One of the great things about Christmas is the wealth of iconic symbols that have come to be associated with the holiday - jolly old Santa, wreaths of holly leaves, the Christmas tree - even a team of smelly reindeer.
It's just not Christmas until plastic recreations of these symbols, painstakenly produced by the thousands in the sweatshops of Asia, start popping up in shop windows and on the front lawns of suburbia all across America. I get weepy and nostalgic just thinking about it.
But none of these symbols says Christmas, of course, more than the bright red Dungeness Crab. You can hang your stockings by the chimney with as much care as you like, but at our house, the Christmas season hasn't really arrived until a couple of two-pounders are in the kitchen sink.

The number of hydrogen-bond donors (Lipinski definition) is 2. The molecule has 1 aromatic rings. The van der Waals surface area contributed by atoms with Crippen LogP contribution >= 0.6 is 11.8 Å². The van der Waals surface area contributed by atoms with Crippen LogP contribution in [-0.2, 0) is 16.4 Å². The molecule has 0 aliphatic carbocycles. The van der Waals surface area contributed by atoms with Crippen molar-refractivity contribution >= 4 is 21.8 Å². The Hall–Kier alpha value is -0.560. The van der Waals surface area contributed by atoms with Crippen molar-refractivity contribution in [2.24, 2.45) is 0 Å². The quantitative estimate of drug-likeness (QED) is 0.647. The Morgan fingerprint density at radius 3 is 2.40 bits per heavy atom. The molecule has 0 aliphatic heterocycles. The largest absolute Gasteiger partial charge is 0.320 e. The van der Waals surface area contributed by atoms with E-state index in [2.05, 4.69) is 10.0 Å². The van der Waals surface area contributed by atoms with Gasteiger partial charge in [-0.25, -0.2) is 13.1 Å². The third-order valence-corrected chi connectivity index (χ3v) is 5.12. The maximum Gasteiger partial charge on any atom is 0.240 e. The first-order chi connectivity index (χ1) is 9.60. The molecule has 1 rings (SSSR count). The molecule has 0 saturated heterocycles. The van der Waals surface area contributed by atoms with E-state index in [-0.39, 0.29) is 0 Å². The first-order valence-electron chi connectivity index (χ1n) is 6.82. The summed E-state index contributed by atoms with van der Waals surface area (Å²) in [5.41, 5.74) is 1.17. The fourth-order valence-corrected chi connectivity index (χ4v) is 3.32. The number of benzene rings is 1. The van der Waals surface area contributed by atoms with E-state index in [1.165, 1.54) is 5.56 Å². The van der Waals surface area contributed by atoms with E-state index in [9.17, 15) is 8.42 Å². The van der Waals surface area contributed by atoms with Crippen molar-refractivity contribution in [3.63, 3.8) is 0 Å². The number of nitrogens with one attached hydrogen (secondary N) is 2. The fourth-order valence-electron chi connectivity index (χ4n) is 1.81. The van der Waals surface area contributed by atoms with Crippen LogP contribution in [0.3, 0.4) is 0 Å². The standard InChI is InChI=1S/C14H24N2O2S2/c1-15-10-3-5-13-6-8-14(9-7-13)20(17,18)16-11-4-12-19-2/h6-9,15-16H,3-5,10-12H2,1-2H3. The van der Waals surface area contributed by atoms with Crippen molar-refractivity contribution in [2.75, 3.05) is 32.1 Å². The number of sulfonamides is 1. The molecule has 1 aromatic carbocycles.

Now, I know what you're thinking. Many prefer the traditional pile of oysters for their yuletide meal. This too has become a staple in many parts of the country at Christmas:
And some eccentrics in places like the midwest even savor a Christmas ham or turkey. I guess there's no accounting for some tastes.
But I hold some traditions dear. In their universal acceptance, I find strength. A plate of sweet Dungeness crab by the Christmas tree
and I feel confident that no matter how this world is wracked by strife and upheaval, that some solid core values will endure.
Merry Crustacean, everyone.